“When you have a detector as reliable as IceCube, the more events we can measure the smaller the uncertainties. That is crucial in making discoveries like this one,” says Bai.

IceCube has also opened the door for undergraduate research projects that have contributed to the overall success of the experiment. Mines physics major Stefan Aviles became involved in IceCube when he helped debug a problem in event direction reconstruction. Aviles then landed an NSF funded International Research Experiences for Students (IRES) summer internship in Mainz, Germany.

“IceCube was my first real scientific research experience and I think it was a great place to start,” says Aviles. “My internship in Germany last summer gave me the amazing opportunity to contribute to this multinational project and further encouraged my interest and excitement about a career in physics.”

The project also involves area high school students who take part in the IceCube annual Master Class. It provides practice that is generally not conveyed in regular classroom curriculum. The 2018 IceCube Master Class offered at Mines included 18 high school students from Rapid City Stevens and Hill City High School. Students listened to Professor Halzen’s science lecture on neutrino astronomy and watched a presentation about how scientists work at the South Pole. They also learned what cosmic ray events look like in IceCube. They then were able to work with actual IceCube data on computers and get some practice measuring cosmic ray properties in the data.

“For my students, it is an opportunity to be brought to the forefront of scientific research in physics and gives them a little insight into the true scientific process. Among many other valuable insights, they learn the importance of statistical analysis and error propagation, how experimental data can be used to constrain theories, and how large, interdisciplinary, collaborative teams are required for many modern scientific pursuits,” says Andrew Smith, Ph.D., Stevens High School physics teacher. “It's about helping them understand how truly unanswered questions are approached.”

“The enthusiasm and curiosity of those young students are very impressive. I remember they continued practicing and discussing while they were eating their lunch,” Bai added.

For researchers like Bai this finding is a testament to almost two decades of study. “I am very happy to see the secret we observed in the deep space after nearly 18-years of effort. When the IceCube precedent Antarctic Muon and Neutrino Detector Array (AMANDA) was about to finish its mission in later 90s, there was a debate whether we should build a larger detector. I am glad we decided to build one, larger and better. After all, like all sciences, neutrino astronomy and the study of cosmic rays also relies on observational facts,” says Bai.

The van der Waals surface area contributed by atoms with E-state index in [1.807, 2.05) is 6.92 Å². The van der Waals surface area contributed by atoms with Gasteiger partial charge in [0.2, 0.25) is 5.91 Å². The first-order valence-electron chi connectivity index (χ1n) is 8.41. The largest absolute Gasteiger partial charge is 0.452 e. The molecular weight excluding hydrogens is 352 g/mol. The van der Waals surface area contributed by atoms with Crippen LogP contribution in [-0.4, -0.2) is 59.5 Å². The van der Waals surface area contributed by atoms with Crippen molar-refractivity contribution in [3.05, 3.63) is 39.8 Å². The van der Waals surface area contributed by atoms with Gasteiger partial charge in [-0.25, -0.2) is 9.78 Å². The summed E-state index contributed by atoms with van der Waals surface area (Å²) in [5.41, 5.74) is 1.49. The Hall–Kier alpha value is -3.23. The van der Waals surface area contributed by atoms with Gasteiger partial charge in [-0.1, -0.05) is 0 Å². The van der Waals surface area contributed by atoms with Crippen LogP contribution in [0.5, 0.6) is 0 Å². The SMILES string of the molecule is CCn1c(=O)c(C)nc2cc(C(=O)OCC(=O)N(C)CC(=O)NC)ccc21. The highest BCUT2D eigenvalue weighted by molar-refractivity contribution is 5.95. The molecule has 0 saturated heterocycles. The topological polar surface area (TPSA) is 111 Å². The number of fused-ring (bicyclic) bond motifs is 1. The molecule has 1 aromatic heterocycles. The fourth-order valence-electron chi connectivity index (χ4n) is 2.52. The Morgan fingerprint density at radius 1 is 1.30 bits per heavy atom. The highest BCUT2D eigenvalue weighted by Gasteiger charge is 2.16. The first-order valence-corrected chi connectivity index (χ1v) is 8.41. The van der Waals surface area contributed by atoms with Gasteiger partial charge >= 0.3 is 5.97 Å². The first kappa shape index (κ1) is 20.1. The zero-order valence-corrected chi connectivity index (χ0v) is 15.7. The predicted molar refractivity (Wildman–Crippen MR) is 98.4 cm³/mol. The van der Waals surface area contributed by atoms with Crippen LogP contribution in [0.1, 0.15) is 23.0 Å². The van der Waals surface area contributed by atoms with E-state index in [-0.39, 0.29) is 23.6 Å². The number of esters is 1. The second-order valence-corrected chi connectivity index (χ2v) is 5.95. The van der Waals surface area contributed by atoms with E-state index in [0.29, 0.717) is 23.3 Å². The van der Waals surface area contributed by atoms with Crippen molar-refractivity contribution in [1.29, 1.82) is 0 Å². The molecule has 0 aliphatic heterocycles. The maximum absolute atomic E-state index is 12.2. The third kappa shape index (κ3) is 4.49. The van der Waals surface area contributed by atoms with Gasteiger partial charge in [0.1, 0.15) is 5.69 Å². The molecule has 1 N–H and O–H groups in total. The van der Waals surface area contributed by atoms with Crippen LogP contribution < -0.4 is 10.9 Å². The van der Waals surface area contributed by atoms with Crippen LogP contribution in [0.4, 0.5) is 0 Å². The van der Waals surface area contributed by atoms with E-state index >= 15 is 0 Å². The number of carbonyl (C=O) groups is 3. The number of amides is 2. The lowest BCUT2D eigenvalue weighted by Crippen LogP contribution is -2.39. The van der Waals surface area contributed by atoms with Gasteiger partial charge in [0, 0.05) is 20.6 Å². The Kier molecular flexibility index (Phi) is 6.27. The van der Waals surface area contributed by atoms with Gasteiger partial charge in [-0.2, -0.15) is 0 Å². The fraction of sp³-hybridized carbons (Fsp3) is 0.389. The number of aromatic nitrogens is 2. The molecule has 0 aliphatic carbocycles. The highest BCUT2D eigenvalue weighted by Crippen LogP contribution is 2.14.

Since Galileo Galilei started modern observational astronomy around the beginning of the 17th century with a regular telescope on his balcony, astronomy has expanded in to multi-wavelengths and multi-messengers. Neutrinos are unique because they enable us to see deeper and farther than ever before.

“This finding turns a new page in observational astronomy,” says Bai.

IceCube will continue to be the world leading neutrino astronomy and high-energy cosmic ray project. But this is not the final chapter—the next generation array IceCube-Gen2 will be 10 times larger than the current experiment. It will help us see clearer and deeper into space once it is built.

The IceCube Neutrino Observatory is funded primarily by the National Science Foundation and is operated by a team headquartered at the University of Wisconsin–Madison. IceCube construction was also funded with significant contributions from the National Fund for Scientific Research (FNRS & FWO) in Belgium; the Federal Ministry of Education and Research (BMBF) and the German Research Foundation (DFG) in Germany; the Knut and Alice Wallenberg Foundation, the Swedish Polar Research Secretariat, and the Swedish Research Council in Sweden; and the Department of Energy and the University of Wisconsin–Madison Research Fund in the U.S.

The IceCube Collaboration, with over 300 scientists in 49 institutions from around the world, runs an extensive scientific program that has established the foundations of neutrino astronomy. Their research efforts, including critical contributions to the detector operation, are funded by funding agencies in Australia, Belgium, Canada, Denmark, Germany, Japan, New Zealand, Republic of Korea, Sweden, Switzerland, the United Kingdom and the U.S. 

You can find the full release from the IceCube Collaboration here


Last edited 10/3/2023 4:24:13 PM